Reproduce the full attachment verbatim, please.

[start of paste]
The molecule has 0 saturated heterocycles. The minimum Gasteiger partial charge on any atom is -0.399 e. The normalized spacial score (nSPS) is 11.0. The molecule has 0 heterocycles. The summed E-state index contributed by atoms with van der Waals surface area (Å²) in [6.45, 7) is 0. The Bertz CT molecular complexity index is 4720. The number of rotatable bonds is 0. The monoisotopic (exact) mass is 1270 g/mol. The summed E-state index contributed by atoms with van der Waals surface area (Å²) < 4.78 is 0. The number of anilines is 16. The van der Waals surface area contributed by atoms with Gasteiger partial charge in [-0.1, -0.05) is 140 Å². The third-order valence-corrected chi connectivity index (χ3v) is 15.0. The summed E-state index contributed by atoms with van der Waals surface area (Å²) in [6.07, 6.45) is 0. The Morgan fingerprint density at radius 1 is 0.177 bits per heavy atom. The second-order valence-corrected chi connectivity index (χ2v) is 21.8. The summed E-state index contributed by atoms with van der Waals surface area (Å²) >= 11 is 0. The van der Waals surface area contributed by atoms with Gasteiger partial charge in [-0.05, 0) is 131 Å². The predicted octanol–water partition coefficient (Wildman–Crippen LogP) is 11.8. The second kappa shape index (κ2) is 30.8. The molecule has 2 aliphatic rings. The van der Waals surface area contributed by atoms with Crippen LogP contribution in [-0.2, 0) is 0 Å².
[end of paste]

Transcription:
The molecule has 0 saturated heterocycles. The minimum Gasteiger partial charge on any atom is -0.399 e. The normalized spacial score (nSPS) is 11.0. The molecule has 0 heterocycles. The summed E-state index contributed by atoms with van der Waals surface area (Å²) in [6.45, 7) is 0. The Bertz CT molecular complexity index is 4720. The number of rotatable bonds is 0. The monoisotopic (exact) mass is 1270 g/mol. The summed E-state index contributed by atoms with van der Waals surface area (Å²) < 4.78 is 0. The number of anilines is 16. The van der Waals surface area contributed by atoms with Gasteiger partial charge in [-0.1, -0.05) is 140 Å². The third-order valence-corrected chi connectivity index (χ3v) is 15.0. The summed E-state index contributed by atoms with van der Waals surface area (Å²) in [6.07, 6.45) is 0. The Morgan fingerprint density at radius 1 is 0.177 bits per heavy atom. The second-order valence-corrected chi connectivity index (χ2v) is 21.8. The summed E-state index contributed by atoms with van der Waals surface area (Å²) >= 11 is 0. The van der Waals surface area contributed by atoms with Gasteiger partial charge in [-0.05, 0) is 131 Å². The predicted octanol–water partition coefficient (Wildman–Crippen LogP) is 11.8. The second kappa shape index (κ2) is 30.8. The molecule has 2 aliphatic rings. The van der Waals surface area contributed by atoms with Crippen LogP contribution in [-0.2, 0) is 0 Å².